Putin Makes Solzhenitsyn Required Reading

Those who dismiss the idea that Stalin might be worse than Hitler almost certainly have not read The Gulag.

Those who have read it understand that, while Stalin’s genocide was not as focused or efficient as Hitler’s, and while it transpired in places never liberated by the U.S. Army and its photographers, it lasted far longer. And while Stalin didn’t focus his cult of death on particular groups, such as Jews and Gypsies, he cast a much wider net. He wanted to “liquidate” not only anyone who opposed him, but anyone who might think of opposing him.

When a decorated Red Army officer named Solzhenitsyn made the fatal mistake of putting some trenchant thoughts about Stalin into a letter to a friend, he found himself plucked from the front lines of the war against Hitler and thrown into the Gulag’s maw.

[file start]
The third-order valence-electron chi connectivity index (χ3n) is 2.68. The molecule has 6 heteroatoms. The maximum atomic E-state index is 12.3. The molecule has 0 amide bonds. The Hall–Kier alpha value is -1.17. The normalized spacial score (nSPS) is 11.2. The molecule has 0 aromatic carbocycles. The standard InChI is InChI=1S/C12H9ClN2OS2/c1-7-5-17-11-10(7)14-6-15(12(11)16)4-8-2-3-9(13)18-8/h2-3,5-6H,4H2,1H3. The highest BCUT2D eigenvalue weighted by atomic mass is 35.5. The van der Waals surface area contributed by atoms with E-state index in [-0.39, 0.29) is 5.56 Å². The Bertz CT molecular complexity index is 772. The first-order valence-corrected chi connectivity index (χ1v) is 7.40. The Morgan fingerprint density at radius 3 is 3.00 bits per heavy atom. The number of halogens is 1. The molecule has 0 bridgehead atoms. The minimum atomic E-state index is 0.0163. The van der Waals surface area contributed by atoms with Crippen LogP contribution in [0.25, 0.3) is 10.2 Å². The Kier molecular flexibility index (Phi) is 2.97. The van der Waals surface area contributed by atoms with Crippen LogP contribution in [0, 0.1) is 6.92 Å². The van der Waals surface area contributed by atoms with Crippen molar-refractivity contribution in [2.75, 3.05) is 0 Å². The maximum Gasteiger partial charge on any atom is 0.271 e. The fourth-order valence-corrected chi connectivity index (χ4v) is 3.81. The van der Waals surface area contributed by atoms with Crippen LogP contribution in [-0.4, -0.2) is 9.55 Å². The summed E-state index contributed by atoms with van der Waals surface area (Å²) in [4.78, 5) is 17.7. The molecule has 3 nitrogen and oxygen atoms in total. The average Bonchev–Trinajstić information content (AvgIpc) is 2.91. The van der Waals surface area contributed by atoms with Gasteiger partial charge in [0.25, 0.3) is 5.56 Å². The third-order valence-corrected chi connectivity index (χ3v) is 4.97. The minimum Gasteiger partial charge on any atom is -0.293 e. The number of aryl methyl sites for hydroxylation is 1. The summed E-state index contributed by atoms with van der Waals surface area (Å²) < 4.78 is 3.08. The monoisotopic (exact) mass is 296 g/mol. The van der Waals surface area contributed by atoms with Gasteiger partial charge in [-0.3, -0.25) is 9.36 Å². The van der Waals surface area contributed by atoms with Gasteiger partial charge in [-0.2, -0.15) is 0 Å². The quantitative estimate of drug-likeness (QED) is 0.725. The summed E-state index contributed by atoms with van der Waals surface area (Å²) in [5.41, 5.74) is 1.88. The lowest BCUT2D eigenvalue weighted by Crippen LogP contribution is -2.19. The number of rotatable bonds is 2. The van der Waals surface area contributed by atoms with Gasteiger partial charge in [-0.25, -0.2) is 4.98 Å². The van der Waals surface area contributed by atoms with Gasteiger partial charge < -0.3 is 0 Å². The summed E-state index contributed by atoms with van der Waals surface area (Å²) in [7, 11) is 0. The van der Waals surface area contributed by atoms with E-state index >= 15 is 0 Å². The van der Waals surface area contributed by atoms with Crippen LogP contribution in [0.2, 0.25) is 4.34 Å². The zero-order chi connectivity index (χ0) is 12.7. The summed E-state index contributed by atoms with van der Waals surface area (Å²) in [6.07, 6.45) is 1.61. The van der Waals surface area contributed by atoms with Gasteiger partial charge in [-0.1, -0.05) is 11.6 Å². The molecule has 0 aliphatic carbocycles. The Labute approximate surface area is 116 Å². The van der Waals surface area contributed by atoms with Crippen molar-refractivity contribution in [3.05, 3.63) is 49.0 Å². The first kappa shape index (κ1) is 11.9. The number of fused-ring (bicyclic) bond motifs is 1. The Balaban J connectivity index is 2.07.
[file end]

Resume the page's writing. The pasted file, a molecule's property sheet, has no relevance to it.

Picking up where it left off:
After eight years of circulating within the camps, he found himself, much to his astonishment, still alive.

As a writer, he also felt bound to witness the reality of the Soviet system. His account brings readers face to face with truths so harrowing that they might induce despair. Yet if we can ask students to watch movies like Shoah and Schindler’s List, why can’t we require them to dig up this almost-forgotten book like the frozen remains of a long-ago age, break out its truths from beneath the ice of indifference and bias, and devour them?